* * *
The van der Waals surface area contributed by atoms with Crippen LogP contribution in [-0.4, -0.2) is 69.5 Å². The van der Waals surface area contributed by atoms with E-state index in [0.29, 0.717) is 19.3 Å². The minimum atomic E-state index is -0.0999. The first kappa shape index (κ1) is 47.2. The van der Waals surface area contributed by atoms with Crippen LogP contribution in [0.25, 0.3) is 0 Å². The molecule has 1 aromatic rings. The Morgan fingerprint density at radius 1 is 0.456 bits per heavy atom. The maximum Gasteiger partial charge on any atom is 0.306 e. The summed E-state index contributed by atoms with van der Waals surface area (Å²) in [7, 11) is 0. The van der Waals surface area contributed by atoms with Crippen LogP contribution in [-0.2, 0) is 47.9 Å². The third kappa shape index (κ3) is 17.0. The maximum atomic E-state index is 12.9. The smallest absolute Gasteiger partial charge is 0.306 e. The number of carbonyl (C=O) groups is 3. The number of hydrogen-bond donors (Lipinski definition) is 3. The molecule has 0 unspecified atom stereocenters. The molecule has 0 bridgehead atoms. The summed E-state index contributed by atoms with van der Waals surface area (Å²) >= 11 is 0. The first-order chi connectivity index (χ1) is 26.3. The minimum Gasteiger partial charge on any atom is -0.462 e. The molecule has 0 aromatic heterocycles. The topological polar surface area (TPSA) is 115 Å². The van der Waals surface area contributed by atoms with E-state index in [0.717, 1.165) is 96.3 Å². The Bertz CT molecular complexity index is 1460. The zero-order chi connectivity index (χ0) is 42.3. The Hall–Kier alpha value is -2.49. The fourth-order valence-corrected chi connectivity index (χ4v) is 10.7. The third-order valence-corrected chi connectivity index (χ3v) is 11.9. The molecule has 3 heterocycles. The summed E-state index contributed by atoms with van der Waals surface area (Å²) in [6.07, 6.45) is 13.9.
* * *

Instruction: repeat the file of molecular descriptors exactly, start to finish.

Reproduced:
The van der Waals surface area contributed by atoms with Crippen LogP contribution in [-0.4, -0.2) is 69.5 Å². The van der Waals surface area contributed by atoms with E-state index in [0.29, 0.717) is 19.3 Å². The minimum atomic E-state index is -0.0999. The first kappa shape index (κ1) is 47.2. The van der Waals surface area contributed by atoms with Crippen LogP contribution in [0.25, 0.3) is 0 Å². The molecule has 1 aromatic rings. The Morgan fingerprint density at radius 1 is 0.456 bits per heavy atom. The maximum Gasteiger partial charge on any atom is 0.306 e. The summed E-state index contributed by atoms with van der Waals surface area (Å²) in [7, 11) is 0. The van der Waals surface area contributed by atoms with Crippen LogP contribution in [-0.2, 0) is 47.9 Å². The third kappa shape index (κ3) is 17.0. The maximum atomic E-state index is 12.9. The smallest absolute Gasteiger partial charge is 0.306 e. The number of carbonyl (C=O) groups is 3. The number of hydrogen-bond donors (Lipinski definition) is 3. The molecule has 0 unspecified atom stereocenters. The molecule has 0 bridgehead atoms. The summed E-state index contributed by atoms with van der Waals surface area (Å²) >= 11 is 0. The first-order chi connectivity index (χ1) is 26.3. The minimum Gasteiger partial charge on any atom is -0.462 e. The molecule has 0 aromatic heterocycles. The topological polar surface area (TPSA) is 115 Å². The van der Waals surface area contributed by atoms with E-state index in [0.717, 1.165) is 96.3 Å². The Bertz CT molecular complexity index is 1460. The zero-order chi connectivity index (χ0) is 42.3. The Hall–Kier alpha value is -2.49. The fourth-order valence-corrected chi connectivity index (χ4v) is 10.7. The third-order valence-corrected chi connectivity index (χ3v) is 11.9. The molecule has 3 heterocycles. The summed E-state index contributed by atoms with van der Waals surface area (Å²) in [6.07, 6.45) is 13.9.